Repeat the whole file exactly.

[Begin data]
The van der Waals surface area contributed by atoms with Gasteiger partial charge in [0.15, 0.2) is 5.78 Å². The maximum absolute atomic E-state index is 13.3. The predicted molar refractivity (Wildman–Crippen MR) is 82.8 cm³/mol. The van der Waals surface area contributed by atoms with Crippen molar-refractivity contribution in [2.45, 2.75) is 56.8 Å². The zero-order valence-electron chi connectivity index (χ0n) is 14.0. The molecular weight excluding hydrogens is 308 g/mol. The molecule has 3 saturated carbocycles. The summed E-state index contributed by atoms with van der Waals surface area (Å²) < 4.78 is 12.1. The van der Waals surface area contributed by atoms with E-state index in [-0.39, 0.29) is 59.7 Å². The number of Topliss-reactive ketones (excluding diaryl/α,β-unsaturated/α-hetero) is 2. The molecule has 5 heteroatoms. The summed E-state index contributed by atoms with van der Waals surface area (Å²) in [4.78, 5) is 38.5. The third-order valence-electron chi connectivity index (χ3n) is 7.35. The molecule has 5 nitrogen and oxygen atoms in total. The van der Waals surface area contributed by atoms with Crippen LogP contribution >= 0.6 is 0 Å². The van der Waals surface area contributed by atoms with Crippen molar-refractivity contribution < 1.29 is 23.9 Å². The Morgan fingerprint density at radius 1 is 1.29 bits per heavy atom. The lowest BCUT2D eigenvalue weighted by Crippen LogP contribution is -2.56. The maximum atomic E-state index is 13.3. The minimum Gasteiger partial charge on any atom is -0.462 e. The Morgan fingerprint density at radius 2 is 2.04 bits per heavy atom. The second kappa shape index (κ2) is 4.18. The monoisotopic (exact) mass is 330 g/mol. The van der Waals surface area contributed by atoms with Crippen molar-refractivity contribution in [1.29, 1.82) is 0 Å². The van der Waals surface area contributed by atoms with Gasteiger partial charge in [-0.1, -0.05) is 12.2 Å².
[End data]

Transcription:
The van der Waals surface area contributed by atoms with Gasteiger partial charge in [0.15, 0.2) is 5.78 Å². The maximum absolute atomic E-state index is 13.3. The predicted molar refractivity (Wildman–Crippen MR) is 82.8 cm³/mol. The van der Waals surface area contributed by atoms with Crippen molar-refractivity contribution in [2.45, 2.75) is 56.8 Å². The zero-order valence-electron chi connectivity index (χ0n) is 14.0. The molecular weight excluding hydrogens is 308 g/mol. The molecule has 3 saturated carbocycles. The summed E-state index contributed by atoms with van der Waals surface area (Å²) < 4.78 is 12.1. The van der Waals surface area contributed by atoms with E-state index in [-0.39, 0.29) is 59.7 Å². The number of Topliss-reactive ketones (excluding diaryl/α,β-unsaturated/α-hetero) is 2. The molecule has 5 heteroatoms. The summed E-state index contributed by atoms with van der Waals surface area (Å²) in [4.78, 5) is 38.5. The third-order valence-electron chi connectivity index (χ3n) is 7.35. The molecule has 5 nitrogen and oxygen atoms in total. The van der Waals surface area contributed by atoms with Crippen LogP contribution >= 0.6 is 0 Å². The van der Waals surface area contributed by atoms with Crippen molar-refractivity contribution < 1.29 is 23.9 Å². The Morgan fingerprint density at radius 1 is 1.29 bits per heavy atom. The lowest BCUT2D eigenvalue weighted by Crippen LogP contribution is -2.56. The maximum atomic E-state index is 13.3. The minimum Gasteiger partial charge on any atom is -0.462 e. The Morgan fingerprint density at radius 2 is 2.04 bits per heavy atom. The second kappa shape index (κ2) is 4.18. The monoisotopic (exact) mass is 330 g/mol. The van der Waals surface area contributed by atoms with Crippen molar-refractivity contribution in [1.29, 1.82) is 0 Å². The van der Waals surface area contributed by atoms with Gasteiger partial charge in [-0.1, -0.05) is 12.2 Å².